Tuesday, June 30, 2020

Un-Trumping North Carolina: 3rd Tier of Potential Red-to-Blue Flips in NC Senate

Dist. 1 (Dare, Hyde, Tyrrell, Washington, Chowan, Perquimans, Pasquotank, Camden, Currituck, Gates, and Hertford counties)
Democrat Tess Judge v. Republican Bob Steinburg (incumbent finishing 1st term in Senate, previously served 3 terms in NC House)

Rated "Lean Republican." Trump took the district with 54.84% of the vote in 2016. (Michael Bitzer)

A "Pivotal Race" and "extremely competitive" (FlipNC.org). RealFactsNC and Long Leaf Pine Slate agree it's a "race to watch."

We were keen about Tess Judge when she ran in 2018 in NC House District 6. She has worked in hospitality management her entire career and is well known in the coastal community for serving on the Board of Directors of the Outer Banks Chamber of Commerce. She and her late husband Warren were named Co-Citizens of the Year by the Chamber in 2011. She also currently serves on the Board of the Outer Banks Hospital and is Chair of the Outer Banks Hospital Development Council. Her concern over environmental protections for a fragile coast sets her apart from most candidates on the other side. Long Leaf Pine Slate: "Judge's deep connections with communities across Eastern NC will prove invaluable in dislodging a widely unloved incumbent who is relying on Raleigh PAC money to fund his campaign."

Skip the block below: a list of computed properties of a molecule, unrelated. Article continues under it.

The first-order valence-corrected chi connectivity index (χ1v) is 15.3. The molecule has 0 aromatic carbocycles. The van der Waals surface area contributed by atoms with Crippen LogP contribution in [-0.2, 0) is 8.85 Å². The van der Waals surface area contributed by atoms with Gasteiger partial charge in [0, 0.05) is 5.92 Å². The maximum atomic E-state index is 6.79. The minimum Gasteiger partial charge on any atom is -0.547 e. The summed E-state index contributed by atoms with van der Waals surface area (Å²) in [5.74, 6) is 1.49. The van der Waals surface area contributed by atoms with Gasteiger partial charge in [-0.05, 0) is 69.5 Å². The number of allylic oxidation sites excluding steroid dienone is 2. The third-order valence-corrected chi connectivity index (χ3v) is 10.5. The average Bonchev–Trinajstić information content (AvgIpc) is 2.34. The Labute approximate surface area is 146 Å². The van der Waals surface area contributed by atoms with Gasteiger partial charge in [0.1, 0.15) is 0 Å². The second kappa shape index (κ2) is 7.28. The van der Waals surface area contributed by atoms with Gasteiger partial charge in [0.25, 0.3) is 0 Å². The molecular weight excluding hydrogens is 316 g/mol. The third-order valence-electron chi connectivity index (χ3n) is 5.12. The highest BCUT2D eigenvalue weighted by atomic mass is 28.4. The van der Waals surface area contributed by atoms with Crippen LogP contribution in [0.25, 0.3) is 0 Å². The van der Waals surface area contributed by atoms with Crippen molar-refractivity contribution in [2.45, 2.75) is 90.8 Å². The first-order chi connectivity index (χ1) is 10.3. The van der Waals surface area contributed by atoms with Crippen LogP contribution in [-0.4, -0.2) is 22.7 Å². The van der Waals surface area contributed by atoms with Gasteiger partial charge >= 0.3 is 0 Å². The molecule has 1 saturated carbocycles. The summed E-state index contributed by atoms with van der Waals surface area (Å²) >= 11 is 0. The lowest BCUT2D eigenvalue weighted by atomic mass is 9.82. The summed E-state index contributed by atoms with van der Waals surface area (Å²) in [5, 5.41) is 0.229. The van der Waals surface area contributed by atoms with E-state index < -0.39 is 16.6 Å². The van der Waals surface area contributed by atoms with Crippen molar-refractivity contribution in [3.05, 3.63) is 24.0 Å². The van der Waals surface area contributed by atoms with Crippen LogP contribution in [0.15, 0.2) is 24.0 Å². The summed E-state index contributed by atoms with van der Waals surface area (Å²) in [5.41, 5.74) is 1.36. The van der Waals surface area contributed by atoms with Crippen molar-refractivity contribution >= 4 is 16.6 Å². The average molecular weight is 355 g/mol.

That "widely unloved incumbent," Bob Steinburg, has a rap sheet. Wikipedia: "Steinburg has been arrested twice, once for disorderly conduct and once for assault on his opponent's campaign manager. The charges were later dismissed. He has received heavy criticism for his temper, even being called 'unfit for state Senate seat' by Senator Bill Cook. Cook, R-Beaufort, chose not to seek re-election [in 2018] after court-ordered redistricting put him outside of a redrawn Senate District 1. Cook endorsed Steinburg's primary opponent Clark Twiddy and contributed money to his campaign .... Steinburg missed 1 out of 5 votes during the 2014-2015 and 2017-2018 sessions in the NC House. The only members of the House of Representatives who have missed more votes were Representatives who resigned while in the middle of their term or those appointed to fill the remaining term. His missed votes were due to his absence during the House session." Just today, the Long Leaf Pine Slate exposed the "dark, sad swamp" of Steinburg's Facebook page, which is filled with "racism, conspiracy theory and extremism — but mostly racism."

Dist. 24 (Alamance and the eastern half of Guilford counties)
Democrat J.D. Wooten v. Republican Amy Galey, for an open seat